How do you talk to a child about death? How do you help a child to grieve? What are the best things to say to a child? How do you explain it? Where do you begin? We just lost our six-year-old daughter to cancer, and we are all a mess. We are trying to do our best with our four-year-old daughter, but it is very hard. Esther keeps saying all kinds of things that do not make any sense. I feel like I have to orient her to reality, but I don’t even know where to begin. Any help you can be would be greatly appreciated. Thank you so very much.
Dear Very Concerned Mom,
I hope I can relax you with this important information about approaching the concept of death with children.
A death ends the relationship with that person as it was. However, it does not end it in final terms. Relationships change over time because they are alive and interactive. Death relationships are still relationships, just different. Once death happens, memory takes over and plays the part of the other person.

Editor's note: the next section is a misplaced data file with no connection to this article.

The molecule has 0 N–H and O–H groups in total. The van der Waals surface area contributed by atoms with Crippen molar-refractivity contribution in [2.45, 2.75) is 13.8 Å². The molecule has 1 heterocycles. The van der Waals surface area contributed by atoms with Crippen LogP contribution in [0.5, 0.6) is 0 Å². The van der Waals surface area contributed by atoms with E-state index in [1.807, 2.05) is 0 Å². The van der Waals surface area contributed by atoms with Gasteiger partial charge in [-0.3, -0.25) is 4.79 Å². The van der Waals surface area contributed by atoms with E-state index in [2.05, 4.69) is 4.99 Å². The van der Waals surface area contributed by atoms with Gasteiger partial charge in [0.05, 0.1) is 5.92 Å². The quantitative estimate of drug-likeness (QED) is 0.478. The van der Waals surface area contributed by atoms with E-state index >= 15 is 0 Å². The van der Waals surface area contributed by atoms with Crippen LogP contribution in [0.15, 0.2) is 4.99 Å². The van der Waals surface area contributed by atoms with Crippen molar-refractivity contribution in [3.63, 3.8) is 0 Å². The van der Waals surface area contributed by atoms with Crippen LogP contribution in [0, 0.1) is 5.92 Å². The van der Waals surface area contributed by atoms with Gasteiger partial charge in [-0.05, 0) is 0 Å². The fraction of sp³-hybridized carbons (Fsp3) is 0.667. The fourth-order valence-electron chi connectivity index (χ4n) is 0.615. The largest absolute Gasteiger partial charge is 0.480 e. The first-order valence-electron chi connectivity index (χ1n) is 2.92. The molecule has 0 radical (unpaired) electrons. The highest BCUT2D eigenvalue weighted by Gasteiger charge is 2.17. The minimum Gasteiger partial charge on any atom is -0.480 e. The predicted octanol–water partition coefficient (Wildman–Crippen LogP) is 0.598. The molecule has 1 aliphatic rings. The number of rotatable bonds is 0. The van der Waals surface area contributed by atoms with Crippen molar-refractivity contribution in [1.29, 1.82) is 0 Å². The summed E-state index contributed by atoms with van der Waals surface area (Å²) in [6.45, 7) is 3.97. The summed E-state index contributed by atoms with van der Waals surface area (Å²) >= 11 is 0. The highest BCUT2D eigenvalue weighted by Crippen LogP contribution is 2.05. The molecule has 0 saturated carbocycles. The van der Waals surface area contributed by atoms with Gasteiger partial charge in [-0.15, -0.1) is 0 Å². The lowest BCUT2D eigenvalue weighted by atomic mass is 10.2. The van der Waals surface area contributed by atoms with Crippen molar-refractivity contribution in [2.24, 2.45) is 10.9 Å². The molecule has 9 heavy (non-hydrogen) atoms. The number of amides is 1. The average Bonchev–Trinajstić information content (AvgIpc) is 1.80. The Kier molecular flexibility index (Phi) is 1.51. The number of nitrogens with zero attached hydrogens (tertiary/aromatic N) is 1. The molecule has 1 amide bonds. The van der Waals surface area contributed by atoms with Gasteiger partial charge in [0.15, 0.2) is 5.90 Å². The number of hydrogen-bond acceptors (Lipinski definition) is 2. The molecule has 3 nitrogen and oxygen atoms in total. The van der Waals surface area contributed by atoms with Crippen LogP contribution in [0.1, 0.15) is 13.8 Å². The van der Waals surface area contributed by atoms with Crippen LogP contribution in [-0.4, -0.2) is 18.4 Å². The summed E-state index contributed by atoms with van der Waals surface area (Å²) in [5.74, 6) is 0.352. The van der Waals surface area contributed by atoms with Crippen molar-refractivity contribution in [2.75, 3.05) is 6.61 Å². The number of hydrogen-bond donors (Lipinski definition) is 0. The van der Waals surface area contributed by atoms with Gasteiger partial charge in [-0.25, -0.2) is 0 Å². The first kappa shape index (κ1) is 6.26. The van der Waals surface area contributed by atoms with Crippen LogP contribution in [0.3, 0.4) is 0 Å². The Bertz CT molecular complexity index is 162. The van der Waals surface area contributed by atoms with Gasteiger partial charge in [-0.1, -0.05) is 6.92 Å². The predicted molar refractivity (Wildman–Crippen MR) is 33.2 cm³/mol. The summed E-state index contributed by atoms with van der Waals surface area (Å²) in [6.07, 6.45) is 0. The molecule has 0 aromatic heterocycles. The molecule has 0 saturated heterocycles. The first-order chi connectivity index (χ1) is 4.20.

Your child has and always will have this memory to cherish and relate to in any and every way. While your daughter can no longer enjoy the old relationship in an interactive and growing way, she can now have it to think about her sister, talk to her in her own way, and talk about her in any way. Advise your daughter to savor any and all memories of times shared together.
Encourage her to talk to you about her sister, ask as many questions as she wants or needs, and to share with you any and all feelings about what has happened. Sometimes just verbalizing a troublesome thought will help the sadness to subside.
February! The Month of the Heart
Your heart is a muscle. It is located a little to the left of the middle of your chest. It is about the size of your fist. The heart sends blood around your body delivering oxygen (you breathe in) and nutrients (from food you eat) to all parts of your body. It also carries away waste.